Tuesday, November 20, 2012

How The Compounding Scandal Benefits One Drugmaker

Pharma & Healthcare
|11/19/2012 @ 4:07PM
One company’s pain is another company’s gain. For the past few years, a significant number of ophthalmologists have used the Avastin cancer medication to treat age-related macular generation, a common afflication among the elderly, even though the drug was never approved for this use. Avastin gained popularity because, until recently, the only alternative was another Roche drug called Lucentis, which is about 40 times more expensive for each injection.

Howeve, the off-label use of Avastin prompted concerns – particularly from Roche, which wanted the bigger sales associated with the higher-priced Lucentis - because rejiggering Avastin into vials was linked to reports of infections and blindness. At one point, the US Department of Veteran Affairs suspended Avastin usage for treating wet AMD (back story). But the landscape changed a year ago when the FDA approved yet another drug for wet AMD, Eylea, which is sold by Regeneron Pharmaceuticals.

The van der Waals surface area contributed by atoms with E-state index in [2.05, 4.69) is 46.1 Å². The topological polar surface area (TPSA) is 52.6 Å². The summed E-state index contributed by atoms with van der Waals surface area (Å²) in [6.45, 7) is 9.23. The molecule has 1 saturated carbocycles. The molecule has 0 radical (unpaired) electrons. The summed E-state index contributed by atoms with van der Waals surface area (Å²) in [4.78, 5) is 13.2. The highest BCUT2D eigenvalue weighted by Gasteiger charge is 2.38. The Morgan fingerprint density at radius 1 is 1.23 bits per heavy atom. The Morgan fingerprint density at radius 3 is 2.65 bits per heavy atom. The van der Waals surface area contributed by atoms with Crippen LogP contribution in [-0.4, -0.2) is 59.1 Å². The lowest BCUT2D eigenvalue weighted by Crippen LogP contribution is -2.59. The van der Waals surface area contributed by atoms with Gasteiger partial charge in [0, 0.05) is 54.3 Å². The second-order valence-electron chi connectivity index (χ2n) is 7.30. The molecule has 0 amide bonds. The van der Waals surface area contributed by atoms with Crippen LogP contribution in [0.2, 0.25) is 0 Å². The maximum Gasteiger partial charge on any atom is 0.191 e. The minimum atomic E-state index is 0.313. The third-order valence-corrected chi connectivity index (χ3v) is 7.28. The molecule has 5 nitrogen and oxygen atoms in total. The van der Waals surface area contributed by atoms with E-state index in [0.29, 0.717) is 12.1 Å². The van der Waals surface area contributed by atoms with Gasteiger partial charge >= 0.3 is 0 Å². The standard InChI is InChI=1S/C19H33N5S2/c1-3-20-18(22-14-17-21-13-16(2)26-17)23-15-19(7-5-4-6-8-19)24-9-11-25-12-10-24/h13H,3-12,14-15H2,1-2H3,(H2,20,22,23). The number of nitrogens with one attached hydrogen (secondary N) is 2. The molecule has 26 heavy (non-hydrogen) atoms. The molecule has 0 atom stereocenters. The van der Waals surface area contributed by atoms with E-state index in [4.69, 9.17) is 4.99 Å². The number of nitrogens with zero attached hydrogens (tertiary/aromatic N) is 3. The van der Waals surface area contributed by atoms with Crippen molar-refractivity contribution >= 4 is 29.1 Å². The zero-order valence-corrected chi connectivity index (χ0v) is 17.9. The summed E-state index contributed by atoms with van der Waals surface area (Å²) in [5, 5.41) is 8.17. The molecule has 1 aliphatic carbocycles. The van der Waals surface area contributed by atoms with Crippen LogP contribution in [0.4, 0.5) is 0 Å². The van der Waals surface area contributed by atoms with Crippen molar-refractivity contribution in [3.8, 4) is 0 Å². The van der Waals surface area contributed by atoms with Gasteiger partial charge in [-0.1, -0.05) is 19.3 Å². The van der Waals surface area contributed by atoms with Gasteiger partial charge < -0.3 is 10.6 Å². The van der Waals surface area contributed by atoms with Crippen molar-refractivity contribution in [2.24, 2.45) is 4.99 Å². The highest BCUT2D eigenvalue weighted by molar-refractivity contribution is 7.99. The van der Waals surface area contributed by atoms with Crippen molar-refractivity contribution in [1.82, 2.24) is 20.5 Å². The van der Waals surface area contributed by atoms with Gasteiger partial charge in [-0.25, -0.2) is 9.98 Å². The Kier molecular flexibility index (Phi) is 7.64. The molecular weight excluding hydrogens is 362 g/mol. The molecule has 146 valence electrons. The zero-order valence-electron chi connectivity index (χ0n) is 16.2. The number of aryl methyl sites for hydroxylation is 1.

In the recently ended third quarter, Eylea captured roughly one-third of the branded market share for wet AMD, according to Regeneron ceo Leonard Schleifer. Moreover, the branded market is growing, he believes, because there were additional indications for Lucentis for treating diabetic macular edema, the patient population expanded due to age and more patients switched from Avastin. “The market dynamics are not stagnant,” he said at the recent Credit Suisse Healthcare Conference (see this).
Yet another dynamic is shifting quickly. Thanks to medicines made by the New England Compounding Center, which led to an outbreak of fungal meningitis that has claimed 33 lives (look here), there is increased betting that Eylea will capture still more market share, since compounded Avastin is used by ophthalmologists to treat wet AMD. “I think there will be regulation,” Schleifer predicted. “And… anything that would make Avastin safer would be good for our patients and our doctors.”
Indeed, the NECC scandal has been cited as an example in which compounded Avastin may be worrisome. In 2006, the FDA sent a warning letter to the compounder that cited, among other things, concerns about marketing anesthetic creams and potential microbial contamination associated with splitting and repackaging Avastin. The agency also tagged NECC for sending promotional to ophthalmologists, when the drug was not approved for wet AMD (see here).

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